It was the Portuguese who settled the island of Santiago in 1462. Antonio da Noli discovered the island and built a garrison in what is now Cidade Velha (Old Town) but was known then as Ribeira Grande. It was transcontinental slavery that made Ribeira Grande the second richest city in the Portuguese realm. Praia, which means “beach” was a coastal community about 9 miles away. So, when French pirates attacked Ribeira Grande in 1712, the inhabitants moved to the plateau above Praia. Today, Praia is the capital of Cape Verde.
We found Praia to be charming and more Mediterranean than African. Many of the buildings date to the Portuguese era, the sidewalks are decorated with the signature Portuguese designs, and although U.S. dollars are accepted and English is widely spoken, the music is exotic and reminds you there is an African influence.
We took the ship’s shuttle up to the plateau and spent the entire day walking around, shopping, visiting the sites and enjoying the local brew!!!!
We are now on our way across the Atlantic and will arrive at our final port-or-call, San Juan, Puerto Rico, on Thursday. The party is almost over.
Dakar was an interesting port. Situated on the Cap-Vert peninsula, it has been an important trading location—starting from Goree in the 1500s and later from the mainland when the railroad was built in 1906. Today, it is the capital of Senegal. Because we chose to visit Goree, we didn’t see much of the city itself. Our short excursion to the Pullman Hotel took us across pot-holed, dirty, sand-filled sidewalks where the locals elected to walk in the streets instead. We found the smiling local folks to be charming. If we ever return, we’ll try to spend more time exploring the city.
Meanwhile, here are photos of the lovely island of Goree:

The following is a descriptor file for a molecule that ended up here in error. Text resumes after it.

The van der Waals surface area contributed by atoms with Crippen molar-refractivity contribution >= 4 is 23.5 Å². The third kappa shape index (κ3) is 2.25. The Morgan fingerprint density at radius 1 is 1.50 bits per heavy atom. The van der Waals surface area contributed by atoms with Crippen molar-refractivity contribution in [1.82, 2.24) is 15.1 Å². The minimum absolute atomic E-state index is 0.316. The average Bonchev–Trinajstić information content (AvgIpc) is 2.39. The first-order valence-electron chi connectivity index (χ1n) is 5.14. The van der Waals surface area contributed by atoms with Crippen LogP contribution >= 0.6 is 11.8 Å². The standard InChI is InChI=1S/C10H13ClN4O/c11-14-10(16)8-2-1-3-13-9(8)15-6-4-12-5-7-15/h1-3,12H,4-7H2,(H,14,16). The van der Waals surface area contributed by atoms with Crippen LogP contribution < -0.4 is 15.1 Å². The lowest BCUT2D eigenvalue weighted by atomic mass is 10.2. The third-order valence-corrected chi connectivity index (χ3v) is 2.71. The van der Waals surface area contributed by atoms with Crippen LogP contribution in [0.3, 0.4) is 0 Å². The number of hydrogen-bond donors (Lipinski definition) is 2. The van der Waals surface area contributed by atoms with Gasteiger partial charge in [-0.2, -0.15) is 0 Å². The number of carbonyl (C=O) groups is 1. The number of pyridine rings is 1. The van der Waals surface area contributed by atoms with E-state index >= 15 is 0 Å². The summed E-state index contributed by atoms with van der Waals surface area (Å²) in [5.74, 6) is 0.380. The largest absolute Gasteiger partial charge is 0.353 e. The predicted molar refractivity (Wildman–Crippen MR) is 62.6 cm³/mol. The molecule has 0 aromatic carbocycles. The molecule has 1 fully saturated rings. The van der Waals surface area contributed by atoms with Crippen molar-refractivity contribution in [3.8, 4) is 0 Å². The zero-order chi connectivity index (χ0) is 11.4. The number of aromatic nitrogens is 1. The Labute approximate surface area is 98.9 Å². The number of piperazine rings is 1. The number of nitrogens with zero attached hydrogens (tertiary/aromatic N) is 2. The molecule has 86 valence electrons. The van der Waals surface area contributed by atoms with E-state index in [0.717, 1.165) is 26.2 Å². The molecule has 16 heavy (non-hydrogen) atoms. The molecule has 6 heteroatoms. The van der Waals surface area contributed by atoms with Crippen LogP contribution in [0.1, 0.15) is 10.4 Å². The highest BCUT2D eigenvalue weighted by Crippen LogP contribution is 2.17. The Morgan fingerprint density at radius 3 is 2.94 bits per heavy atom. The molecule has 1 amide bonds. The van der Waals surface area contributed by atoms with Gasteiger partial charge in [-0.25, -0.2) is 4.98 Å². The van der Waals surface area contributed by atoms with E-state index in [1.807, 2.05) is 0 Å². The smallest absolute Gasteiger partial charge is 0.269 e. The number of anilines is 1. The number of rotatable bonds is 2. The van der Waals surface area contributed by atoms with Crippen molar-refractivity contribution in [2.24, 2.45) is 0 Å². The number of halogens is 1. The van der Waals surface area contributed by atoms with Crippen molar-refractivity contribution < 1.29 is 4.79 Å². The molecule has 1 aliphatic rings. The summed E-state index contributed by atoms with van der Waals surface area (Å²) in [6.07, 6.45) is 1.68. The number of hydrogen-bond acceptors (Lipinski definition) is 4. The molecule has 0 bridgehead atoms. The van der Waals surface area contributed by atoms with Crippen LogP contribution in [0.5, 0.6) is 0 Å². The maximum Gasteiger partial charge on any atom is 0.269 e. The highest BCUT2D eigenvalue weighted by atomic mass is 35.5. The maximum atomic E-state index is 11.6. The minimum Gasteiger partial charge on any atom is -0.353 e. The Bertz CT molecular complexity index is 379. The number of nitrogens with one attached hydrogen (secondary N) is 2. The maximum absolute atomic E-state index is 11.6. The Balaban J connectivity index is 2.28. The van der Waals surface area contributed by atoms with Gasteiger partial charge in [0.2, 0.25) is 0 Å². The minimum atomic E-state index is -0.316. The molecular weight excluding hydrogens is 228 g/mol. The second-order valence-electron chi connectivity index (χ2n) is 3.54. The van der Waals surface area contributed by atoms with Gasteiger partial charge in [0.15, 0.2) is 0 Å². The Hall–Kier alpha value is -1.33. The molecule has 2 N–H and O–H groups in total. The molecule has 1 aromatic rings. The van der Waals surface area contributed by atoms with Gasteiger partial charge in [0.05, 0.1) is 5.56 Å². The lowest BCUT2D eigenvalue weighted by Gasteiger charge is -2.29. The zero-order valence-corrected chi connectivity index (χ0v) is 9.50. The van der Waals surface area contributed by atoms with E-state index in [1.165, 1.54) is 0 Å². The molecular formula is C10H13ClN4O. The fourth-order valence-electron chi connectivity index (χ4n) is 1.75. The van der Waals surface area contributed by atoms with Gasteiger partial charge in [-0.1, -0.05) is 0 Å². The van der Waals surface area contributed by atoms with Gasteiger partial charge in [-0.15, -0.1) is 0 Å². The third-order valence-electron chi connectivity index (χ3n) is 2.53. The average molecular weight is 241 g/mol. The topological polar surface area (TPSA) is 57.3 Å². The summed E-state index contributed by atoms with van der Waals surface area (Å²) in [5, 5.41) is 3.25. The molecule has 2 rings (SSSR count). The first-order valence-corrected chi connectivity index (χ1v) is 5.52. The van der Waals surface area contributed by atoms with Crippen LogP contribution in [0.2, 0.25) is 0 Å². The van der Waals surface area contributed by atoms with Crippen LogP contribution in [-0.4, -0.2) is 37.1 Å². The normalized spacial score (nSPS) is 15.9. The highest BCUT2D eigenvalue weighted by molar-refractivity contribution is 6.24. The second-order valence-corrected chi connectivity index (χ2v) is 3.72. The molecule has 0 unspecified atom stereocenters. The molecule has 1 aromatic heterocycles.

Next, we will visit Praia on the Island of Santiago in Cape Verde.
In 1816, Captain Alexander Grant (by order of the British Colonial Office) established a military post on Banjul Island. He renamed the island St. Mary’s and named the settlement in honor of Colonial Secretary Henry Bathurst. The settlement was meant to suppress the slave trade out of Western Africa and, also, served as a trade outlet for the merchants who were ejected from Senegal when the French took over. Eventually, it became the capital of the British colony and protectorate of Gambia. With Gambia’s independence, it became the national capital. The name was changed to Banjul in 1973.
This is a very poor country. The people are very nice and look happy but we wonder what it is like to live here. Our guide, was a port guard who took the day off to earn extra money as a guide and driver. Four of us hired him for 4 hours and paid him U.S.$80.00 for his services. Not only did he perform as a guide; he was our protector as he fended off over-zealous hawkers and (no doubt) potential pickpockets!
This experience was eye-opening and thought-provoking!
In 1955, oil was discovered in Angola. But the country did not emerge from its decades long civil war until 2002. Ever since, the country has witnessed an economic boom. New construction is taking place everywhere! This is very much a place in transition. Once called “The Paris of Africa,” the current energy of entrepreneurs, engineers, financial experts, and workers from all over the world remind many of those long-ago times. Unfortunately, the boom has rocketed Luanda to “World’s Most Expensive City” status in recent years. That is why the contrast of the have to the have-nots is so stark. As a cruise ship tourist, we all had a pleasant stay. But one wonders, “What is it like to live here?”
Since leaving Cape Town, South Africa, the Cruise Line has been warning all passengers about the safety and security concerns of the upcoming ports-of-call. Apparently criminal confrontations and armed attacks occur on a pretty regular basis. We are receiving written instructions on how to stay safe; we get lectures on where not to go; we are encouraged to travel in groups; we are told how to behave, what to wear, and what to look out for! But the incongruity is when we actually disembark in a port—it looks as safe as any other port we’ve ever been to! Walvis Bay, Namibia is a case in point.
We arrived in Walvis Bay on an overcast morning. The cruise line provided a shuttle from the port to both the brand-new Dunes Mall and the Walvis Bay Lagoon. We usually disembark around 10:00-10:30am, so we decided to visit the Mall first. We shopped for souvenirs (there were none—this is a typical mall meant to serve the local residents’ needs. The most popular stores were the supermarket and pharmacy!) So, after enjoying coffee at the Mug & Bean Café, we hopped on the shuttle and went out to the Lagoon. The homes we passed along the way were lovely. We actually joked that everything was so neat and tidy this must be a community of expats from Germany! And that turns out to be true! This is a very attractive area for German travelers who love the warmth of the sun and the refreshing blue sea!